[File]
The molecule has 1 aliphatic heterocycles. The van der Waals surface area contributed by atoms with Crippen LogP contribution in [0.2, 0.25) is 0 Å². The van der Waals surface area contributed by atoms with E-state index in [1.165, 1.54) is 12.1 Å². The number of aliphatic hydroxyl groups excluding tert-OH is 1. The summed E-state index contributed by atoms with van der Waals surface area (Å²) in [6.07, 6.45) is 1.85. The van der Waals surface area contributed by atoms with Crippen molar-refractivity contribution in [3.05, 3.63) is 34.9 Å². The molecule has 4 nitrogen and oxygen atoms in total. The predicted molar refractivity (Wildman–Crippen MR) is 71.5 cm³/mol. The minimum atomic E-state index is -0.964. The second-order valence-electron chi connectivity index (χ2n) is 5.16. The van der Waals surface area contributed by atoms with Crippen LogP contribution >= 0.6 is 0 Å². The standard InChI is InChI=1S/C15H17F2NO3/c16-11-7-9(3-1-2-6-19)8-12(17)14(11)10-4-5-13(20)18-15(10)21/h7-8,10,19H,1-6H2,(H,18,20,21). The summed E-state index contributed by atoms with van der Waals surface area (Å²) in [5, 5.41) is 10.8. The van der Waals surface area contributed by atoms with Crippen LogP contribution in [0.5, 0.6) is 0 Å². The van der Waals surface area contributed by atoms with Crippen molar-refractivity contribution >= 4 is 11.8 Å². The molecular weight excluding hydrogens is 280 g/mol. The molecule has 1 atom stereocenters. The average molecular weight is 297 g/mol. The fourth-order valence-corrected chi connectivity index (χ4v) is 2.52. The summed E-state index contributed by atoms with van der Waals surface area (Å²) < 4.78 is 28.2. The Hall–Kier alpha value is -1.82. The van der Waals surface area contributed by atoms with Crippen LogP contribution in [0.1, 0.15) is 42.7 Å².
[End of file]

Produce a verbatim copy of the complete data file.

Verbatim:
The molecule has 1 aliphatic heterocycles. The van der Waals surface area contributed by atoms with Crippen LogP contribution in [0.2, 0.25) is 0 Å². The van der Waals surface area contributed by atoms with E-state index in [1.165, 1.54) is 12.1 Å². The number of aliphatic hydroxyl groups excluding tert-OH is 1. The summed E-state index contributed by atoms with van der Waals surface area (Å²) in [6.07, 6.45) is 1.85. The van der Waals surface area contributed by atoms with Crippen molar-refractivity contribution in [3.05, 3.63) is 34.9 Å². The molecule has 4 nitrogen and oxygen atoms in total. The predicted molar refractivity (Wildman–Crippen MR) is 71.5 cm³/mol. The minimum atomic E-state index is -0.964. The second-order valence-electron chi connectivity index (χ2n) is 5.16. The van der Waals surface area contributed by atoms with Crippen LogP contribution >= 0.6 is 0 Å². The standard InChI is InChI=1S/C15H17F2NO3/c16-11-7-9(3-1-2-6-19)8-12(17)14(11)10-4-5-13(20)18-15(10)21/h7-8,10,19H,1-6H2,(H,18,20,21). The summed E-state index contributed by atoms with van der Waals surface area (Å²) in [5, 5.41) is 10.8. The van der Waals surface area contributed by atoms with Crippen LogP contribution in [0.5, 0.6) is 0 Å². The van der Waals surface area contributed by atoms with Crippen molar-refractivity contribution >= 4 is 11.8 Å². The molecular weight excluding hydrogens is 280 g/mol. The molecule has 1 atom stereocenters. The average molecular weight is 297 g/mol. The fourth-order valence-corrected chi connectivity index (χ4v) is 2.52. The summed E-state index contributed by atoms with van der Waals surface area (Å²) < 4.78 is 28.2. The Hall–Kier alpha value is -1.82. The van der Waals surface area contributed by atoms with Crippen LogP contribution in [0.1, 0.15) is 42.7 Å².